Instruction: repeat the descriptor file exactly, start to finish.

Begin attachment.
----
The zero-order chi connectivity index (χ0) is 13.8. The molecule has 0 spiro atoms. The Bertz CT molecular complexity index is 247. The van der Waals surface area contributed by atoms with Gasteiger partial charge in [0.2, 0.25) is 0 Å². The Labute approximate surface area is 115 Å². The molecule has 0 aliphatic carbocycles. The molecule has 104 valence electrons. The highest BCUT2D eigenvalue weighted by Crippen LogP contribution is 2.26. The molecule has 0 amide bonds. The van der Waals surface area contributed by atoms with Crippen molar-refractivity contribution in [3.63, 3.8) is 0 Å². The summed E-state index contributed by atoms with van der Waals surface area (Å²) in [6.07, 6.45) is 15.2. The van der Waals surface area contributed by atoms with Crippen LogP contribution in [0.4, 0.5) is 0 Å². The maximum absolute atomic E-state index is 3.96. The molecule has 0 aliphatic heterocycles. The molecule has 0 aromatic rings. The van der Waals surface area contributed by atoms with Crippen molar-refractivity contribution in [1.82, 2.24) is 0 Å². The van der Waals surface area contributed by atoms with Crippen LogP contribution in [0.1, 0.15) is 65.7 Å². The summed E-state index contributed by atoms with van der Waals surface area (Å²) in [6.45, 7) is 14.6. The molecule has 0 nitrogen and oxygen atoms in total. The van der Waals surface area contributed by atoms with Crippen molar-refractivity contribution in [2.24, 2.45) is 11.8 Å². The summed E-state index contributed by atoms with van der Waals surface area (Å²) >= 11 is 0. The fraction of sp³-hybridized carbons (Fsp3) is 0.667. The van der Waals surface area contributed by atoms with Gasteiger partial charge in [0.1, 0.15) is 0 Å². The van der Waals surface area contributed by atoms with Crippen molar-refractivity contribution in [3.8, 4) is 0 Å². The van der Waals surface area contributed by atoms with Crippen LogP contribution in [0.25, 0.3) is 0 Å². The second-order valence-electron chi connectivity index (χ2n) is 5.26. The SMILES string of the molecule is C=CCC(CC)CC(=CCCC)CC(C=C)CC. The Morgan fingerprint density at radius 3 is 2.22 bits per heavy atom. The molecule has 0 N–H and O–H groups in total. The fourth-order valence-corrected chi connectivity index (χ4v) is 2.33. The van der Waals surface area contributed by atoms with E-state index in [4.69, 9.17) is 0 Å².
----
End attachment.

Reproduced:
The zero-order chi connectivity index (χ0) is 13.8. The molecule has 0 spiro atoms. The Bertz CT molecular complexity index is 247. The van der Waals surface area contributed by atoms with Gasteiger partial charge in [0.2, 0.25) is 0 Å². The Labute approximate surface area is 115 Å². The molecule has 0 aliphatic carbocycles. The molecule has 104 valence electrons. The highest BCUT2D eigenvalue weighted by Crippen LogP contribution is 2.26. The molecule has 0 amide bonds. The van der Waals surface area contributed by atoms with Crippen molar-refractivity contribution in [3.63, 3.8) is 0 Å². The summed E-state index contributed by atoms with van der Waals surface area (Å²) in [6.07, 6.45) is 15.2. The van der Waals surface area contributed by atoms with Crippen LogP contribution in [0.4, 0.5) is 0 Å². The maximum absolute atomic E-state index is 3.96. The molecule has 0 aliphatic heterocycles. The molecule has 0 aromatic rings. The van der Waals surface area contributed by atoms with Crippen molar-refractivity contribution in [1.82, 2.24) is 0 Å². The van der Waals surface area contributed by atoms with Crippen LogP contribution in [0.1, 0.15) is 65.7 Å². The summed E-state index contributed by atoms with van der Waals surface area (Å²) in [6.45, 7) is 14.6. The molecule has 0 nitrogen and oxygen atoms in total. The van der Waals surface area contributed by atoms with Crippen molar-refractivity contribution in [2.24, 2.45) is 11.8 Å². The summed E-state index contributed by atoms with van der Waals surface area (Å²) >= 11 is 0. The fraction of sp³-hybridized carbons (Fsp3) is 0.667. The van der Waals surface area contributed by atoms with Gasteiger partial charge in [0.1, 0.15) is 0 Å². The van der Waals surface area contributed by atoms with Crippen molar-refractivity contribution in [3.8, 4) is 0 Å². The van der Waals surface area contributed by atoms with Crippen LogP contribution in [0.25, 0.3) is 0 Å². The second-order valence-electron chi connectivity index (χ2n) is 5.26. The SMILES string of the molecule is C=CCC(CC)CC(=CCCC)CC(C=C)CC. The Morgan fingerprint density at radius 3 is 2.22 bits per heavy atom. The molecule has 0 N–H and O–H groups in total. The fourth-order valence-corrected chi connectivity index (χ4v) is 2.33. The van der Waals surface area contributed by atoms with E-state index in [4.69, 9.17) is 0 Å².